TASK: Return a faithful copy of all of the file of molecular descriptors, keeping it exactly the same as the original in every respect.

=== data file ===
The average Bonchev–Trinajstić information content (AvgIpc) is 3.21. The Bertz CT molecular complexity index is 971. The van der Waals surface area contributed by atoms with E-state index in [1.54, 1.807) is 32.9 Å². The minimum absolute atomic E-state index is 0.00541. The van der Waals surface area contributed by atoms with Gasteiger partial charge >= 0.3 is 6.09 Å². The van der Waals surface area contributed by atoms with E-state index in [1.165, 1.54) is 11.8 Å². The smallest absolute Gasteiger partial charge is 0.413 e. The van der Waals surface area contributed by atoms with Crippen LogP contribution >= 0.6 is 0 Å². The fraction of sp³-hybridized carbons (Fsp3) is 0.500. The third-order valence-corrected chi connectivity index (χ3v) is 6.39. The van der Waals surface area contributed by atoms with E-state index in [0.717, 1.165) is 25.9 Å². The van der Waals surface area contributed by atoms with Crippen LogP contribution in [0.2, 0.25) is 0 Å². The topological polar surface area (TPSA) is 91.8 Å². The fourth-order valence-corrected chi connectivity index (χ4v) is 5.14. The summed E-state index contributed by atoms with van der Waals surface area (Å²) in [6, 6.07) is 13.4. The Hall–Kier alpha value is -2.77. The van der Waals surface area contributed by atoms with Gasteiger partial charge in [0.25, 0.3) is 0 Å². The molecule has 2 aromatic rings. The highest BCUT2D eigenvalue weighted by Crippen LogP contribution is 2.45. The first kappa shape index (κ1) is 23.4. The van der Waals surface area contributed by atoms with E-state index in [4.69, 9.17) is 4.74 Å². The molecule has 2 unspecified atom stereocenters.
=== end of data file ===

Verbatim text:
The average Bonchev–Trinajstić information content (AvgIpc) is 3.21. The Bertz CT molecular complexity index is 971. The van der Waals surface area contributed by atoms with E-state index in [1.54, 1.807) is 32.9 Å². The minimum absolute atomic E-state index is 0.00541. The van der Waals surface area contributed by atoms with Gasteiger partial charge >= 0.3 is 6.09 Å². The van der Waals surface area contributed by atoms with E-state index in [1.165, 1.54) is 11.8 Å². The smallest absolute Gasteiger partial charge is 0.413 e. The van der Waals surface area contributed by atoms with Crippen LogP contribution >= 0.6 is 0 Å². The fraction of sp³-hybridized carbons (Fsp3) is 0.500. The third-order valence-corrected chi connectivity index (χ3v) is 6.39. The van der Waals surface area contributed by atoms with E-state index in [0.717, 1.165) is 25.9 Å². The van der Waals surface area contributed by atoms with Crippen LogP contribution in [0.2, 0.25) is 0 Å². The topological polar surface area (TPSA) is 91.8 Å². The fourth-order valence-corrected chi connectivity index (χ4v) is 5.14. The summed E-state index contributed by atoms with van der Waals surface area (Å²) in [6, 6.07) is 13.4. The Hall–Kier alpha value is -2.77. The van der Waals surface area contributed by atoms with Gasteiger partial charge in [0.25, 0.3) is 0 Å². The molecule has 2 aromatic rings. The highest BCUT2D eigenvalue weighted by Crippen LogP contribution is 2.45. The first kappa shape index (κ1) is 23.4. The van der Waals surface area contributed by atoms with E-state index in [4.69, 9.17) is 4.74 Å². The molecule has 2 unspecified atom stereocenters.